Image_3_Direction-Specific Iterative Tuning of Motor Commands With Local Generalization During Randomized Reaching Practice Across Movement Directions.jpg (6.02 MB)
Download file

Image_3_Direction-Specific Iterative Tuning of Motor Commands With Local Generalization During Randomized Reaching Practice Across Movement Directions.jpg

Download (6.02 MB)
figure
posted on 29.10.2021, 05:09 authored by Pritesh N. Parmar, James L. Patton

During motor learning, people often practice reaching in variety of movement directions in a randomized sequence. Such training has been shown to enhance retention and transfer capability of the acquired skill compared to the blocked repetition of the same movement direction. The learning system must accommodate such randomized order either by having a memory for each movement direction, or by being able to generalize what was learned in one movement direction to the controls of nearby directions. While our preliminary study used a comprehensive dataset from visuomotor learning experiments and evaluated the first-order model candidates that considered the memory of error and generalization across movement directions, here we expanded our list of candidate models that considered the higher-order effects and error-dependent learning rates. We also employed cross-validation to select the leading models. We found that the first-order model with a constant learning rate was the best at predicting learning curves. This model revealed an interaction between the learning and forgetting processes using the direction-specific memory of error. As expected, learning effects were observed at the practiced movement direction on a given trial. Forgetting effects (error increasing) were observed at the unpracticed movement directions with learning effects from generalization from the practiced movement direction. Our study provides insights that guide optimal training using the machine-learning algorithms in areas such as sports coaching, neurorehabilitation, and human-machine interactions.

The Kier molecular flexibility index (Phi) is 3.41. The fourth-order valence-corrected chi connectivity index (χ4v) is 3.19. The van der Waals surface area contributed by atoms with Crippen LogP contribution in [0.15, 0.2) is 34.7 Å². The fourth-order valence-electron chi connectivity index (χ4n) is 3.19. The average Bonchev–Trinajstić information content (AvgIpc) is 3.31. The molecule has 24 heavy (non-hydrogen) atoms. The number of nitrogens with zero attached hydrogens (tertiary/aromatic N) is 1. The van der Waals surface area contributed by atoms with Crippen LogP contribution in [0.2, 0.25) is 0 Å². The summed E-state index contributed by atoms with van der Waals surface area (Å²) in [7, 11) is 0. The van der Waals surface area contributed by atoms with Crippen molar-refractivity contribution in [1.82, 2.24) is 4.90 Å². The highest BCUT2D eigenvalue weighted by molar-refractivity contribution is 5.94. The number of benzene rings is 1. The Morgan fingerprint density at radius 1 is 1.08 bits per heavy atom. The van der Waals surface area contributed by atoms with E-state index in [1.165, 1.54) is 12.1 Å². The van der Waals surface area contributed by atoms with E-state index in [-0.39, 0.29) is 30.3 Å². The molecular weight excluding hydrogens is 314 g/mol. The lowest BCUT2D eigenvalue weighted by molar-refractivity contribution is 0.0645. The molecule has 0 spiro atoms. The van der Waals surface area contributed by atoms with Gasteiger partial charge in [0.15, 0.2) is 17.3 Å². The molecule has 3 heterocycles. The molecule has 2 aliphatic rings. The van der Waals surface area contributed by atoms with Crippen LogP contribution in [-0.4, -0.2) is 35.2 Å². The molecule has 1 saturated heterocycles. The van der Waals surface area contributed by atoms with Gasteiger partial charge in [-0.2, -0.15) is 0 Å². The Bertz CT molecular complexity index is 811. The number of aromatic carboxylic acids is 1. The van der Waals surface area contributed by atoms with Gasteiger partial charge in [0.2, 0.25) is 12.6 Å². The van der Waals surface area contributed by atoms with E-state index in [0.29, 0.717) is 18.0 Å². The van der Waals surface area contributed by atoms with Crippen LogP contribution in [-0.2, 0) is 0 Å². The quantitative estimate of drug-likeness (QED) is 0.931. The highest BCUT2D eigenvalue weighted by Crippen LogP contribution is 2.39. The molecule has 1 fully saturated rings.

History

References